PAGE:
I understand the desire to eliminate exposed cleats on deck, but placing cleats inside hawsepipes (unless they are really large) looks awkward. Maybe you could use a regular hawsepipe and run the mooring line to a cleat or samson post under a shelf inside the bulwark where it can be reached without sticking your hands inside the pipe where they can get mangled.

    Of course you can just use an eye splice over the cleat but that leaves you at the mercy of whoever is on the dock and all adjustments must be made from the dock.
     
  10. BrettM
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    BrettM Senior Member

    Tom,

    I appreciate your comments, the idea is really a concept only (took about 30min) so there is plenty of time to change when I do some actual numbers.

    As far as attachment is concerned, primary attachement is the two large bolts indicated (may be large studs hence invisible) which go through a large section of timber in the sheer. The four smaller ones are primarly to hold the hawse in place rather than take the primary loads. In reality, this is a conservative yacht with heaps of equipment and as such not much is on the light side.

    As far as ease of use is concerned, I will probably increase the depth of the hawse a little at some point, but not as much as I would like. Having the cleat fit on the inside of the bulwark is not really an option as we have flush clean surfaces inside and a passenger walkway beside (for the spring anyway). It is also intended that the opening is identical to a series of scuppers that are fitted.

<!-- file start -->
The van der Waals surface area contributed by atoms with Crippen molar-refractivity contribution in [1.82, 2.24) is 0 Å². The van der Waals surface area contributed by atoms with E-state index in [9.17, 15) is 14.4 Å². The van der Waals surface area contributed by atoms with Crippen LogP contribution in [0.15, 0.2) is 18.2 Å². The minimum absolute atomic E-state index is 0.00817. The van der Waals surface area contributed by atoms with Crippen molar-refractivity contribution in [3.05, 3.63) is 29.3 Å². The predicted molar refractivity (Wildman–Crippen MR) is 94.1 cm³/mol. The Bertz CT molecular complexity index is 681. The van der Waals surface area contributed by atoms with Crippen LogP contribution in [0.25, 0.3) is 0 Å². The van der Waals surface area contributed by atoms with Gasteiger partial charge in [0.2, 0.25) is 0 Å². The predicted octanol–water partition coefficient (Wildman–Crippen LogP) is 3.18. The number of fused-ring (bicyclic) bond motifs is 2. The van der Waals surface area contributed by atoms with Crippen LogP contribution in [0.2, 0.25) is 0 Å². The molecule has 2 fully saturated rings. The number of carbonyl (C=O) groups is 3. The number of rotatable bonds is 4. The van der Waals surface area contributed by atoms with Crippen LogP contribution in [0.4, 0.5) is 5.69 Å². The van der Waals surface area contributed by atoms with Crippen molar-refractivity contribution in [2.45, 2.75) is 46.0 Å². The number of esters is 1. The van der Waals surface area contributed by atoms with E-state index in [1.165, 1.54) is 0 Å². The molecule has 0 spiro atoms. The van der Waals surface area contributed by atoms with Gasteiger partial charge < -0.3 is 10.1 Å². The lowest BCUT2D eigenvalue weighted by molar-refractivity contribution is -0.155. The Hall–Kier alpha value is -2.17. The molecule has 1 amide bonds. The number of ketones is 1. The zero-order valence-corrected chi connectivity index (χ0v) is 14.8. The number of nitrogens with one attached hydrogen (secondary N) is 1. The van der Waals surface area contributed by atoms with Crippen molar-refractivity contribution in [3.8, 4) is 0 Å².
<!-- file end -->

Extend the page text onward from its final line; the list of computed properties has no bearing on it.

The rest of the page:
Brett
     
  11. MDV
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    MDV Junior Member

    Brett,

    The only standards I know of are the Japanese Standards (JIS), for which JIS F2017 is for Panama Chocks and JIS F2014 is for Roller Fairleads & JIS F2017 is for Bulwark Mounted Panama Chock. I don't know the contents of the standards, but this is one of the more common standards for ships in Asia.

    You can probably find more or purchace the standards at

    http://www.jsa.or.jp/default_english.asp

    Regards,

    Michael
     
  12. cgorton
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    cgorton Junior Member

  13. gonzo
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    gonzo Senior Member

    I have seen a combination hawsepipe cleat that worked OK. The cleat is on the inside and under the hawsepipe. The bulkwark has a recess built in the ceiling to reach the cleat. However, this only works in a pretty high bulkwark.
     
  14. BrettM
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    BrettM Senior Member

    Thanks all for your help, am chasing it all up now. Michael, Haven't heard from you lately, What happening in singapore? Maybe pm me.

    Brett
     

  15. Willallison
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    Willallison Senior Member

    The bollards on our Offshore 48 are a variation on what you have modelled. (Remotely like that shown in my scribble below:D ) The biggest problem we face - and could possible be worse with your design is that it is very difficult to put more than 1 line through the hold and onto the cleat. Plus you are poking fingers and hands into the hole where lines may be coming up tight....not the safest place....